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Abandoned for 70 years, this half-forgotten, stone-walled space beneath a former hotel is now a bright and spacious Parisian apartment. Not only has architect Anne Rolland created a captivating space that contrasts the historic charm of the original surfaces with modern built-in elements made of wood, she’s also found a creative use for what used to be a trash and slurry pit accessible by a trap door in the kitchen floor.

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For decades, the entire apartment was no more than a little-used corridor between a larger apartment upstairs and the gardens outside. Originally built in the 17th century, the townhouse in one of Paris’ oldest neighborhoods was closed-up and dark, full of partitioning walls. Rolland knocked down these dividers for a bright, spacious open-plan residence.

Studio Li Anne Rolland hole in floor

Standing at the center of the apartment is a birch-plywood storage system that offers built-in furniture as well as a room divider separating the sleeping quarters from the rest of the apartment. Contained within it are a desk, dresser, drawers and cupboards. Once hidden behind plaster, the original stone walls are now the highlight of the space, and the architect sticks to the Parisian vernacular with graphic-patterned tiles like those found in the city’s old bars.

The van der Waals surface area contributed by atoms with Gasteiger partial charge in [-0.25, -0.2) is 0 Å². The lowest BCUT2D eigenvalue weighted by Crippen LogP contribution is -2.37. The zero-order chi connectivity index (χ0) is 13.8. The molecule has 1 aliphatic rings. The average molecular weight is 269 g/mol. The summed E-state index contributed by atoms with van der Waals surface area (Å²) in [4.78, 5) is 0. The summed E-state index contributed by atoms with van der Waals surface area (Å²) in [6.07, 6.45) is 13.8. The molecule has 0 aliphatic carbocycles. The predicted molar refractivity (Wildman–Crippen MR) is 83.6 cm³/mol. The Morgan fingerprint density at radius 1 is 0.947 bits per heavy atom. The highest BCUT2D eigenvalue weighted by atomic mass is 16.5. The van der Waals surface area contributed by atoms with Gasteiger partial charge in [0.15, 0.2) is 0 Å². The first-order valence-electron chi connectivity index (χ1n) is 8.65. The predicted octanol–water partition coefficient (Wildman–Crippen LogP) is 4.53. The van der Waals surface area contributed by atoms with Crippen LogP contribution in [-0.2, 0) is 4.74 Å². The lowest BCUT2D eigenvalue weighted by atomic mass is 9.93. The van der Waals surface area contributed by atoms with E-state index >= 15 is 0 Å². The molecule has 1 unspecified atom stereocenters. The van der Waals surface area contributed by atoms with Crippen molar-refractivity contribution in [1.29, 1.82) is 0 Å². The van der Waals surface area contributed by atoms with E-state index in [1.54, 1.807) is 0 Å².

Studio Li Anne Rolland slurry pit

The barrel-ceilinged pit, once full of animal waste, can now be reached via a set of wooden stairs plunging through a mechanical trap door. Naturally soundproof, the space is perfectly utilized as a music studio and home cinema for the guitar-playing owner.

From architect Anne Rolland:

“This one-room flat is located in one of the oldest part of Paris, in a mid-seventeenth century mansion townhouse. Connected to the ground floor of the yard, what were the former stables became the kitchen of the master flat above.”

“Space is divided in two by amultipurpose closet furniture: on one side the bed corner and the toilet, on the other one kitchen and living space. This furniture, entirely made of birch plywood, first raises the bed from the floor on an intimate stage, and is also used as storage space, as desk and dressing room.”

“During the work, the former slurry pit was found, and was restored. A 10sqm bonus for the flat ! A piece of glass floor and a mechanic trap door were installed to make access to daylight and visitors.”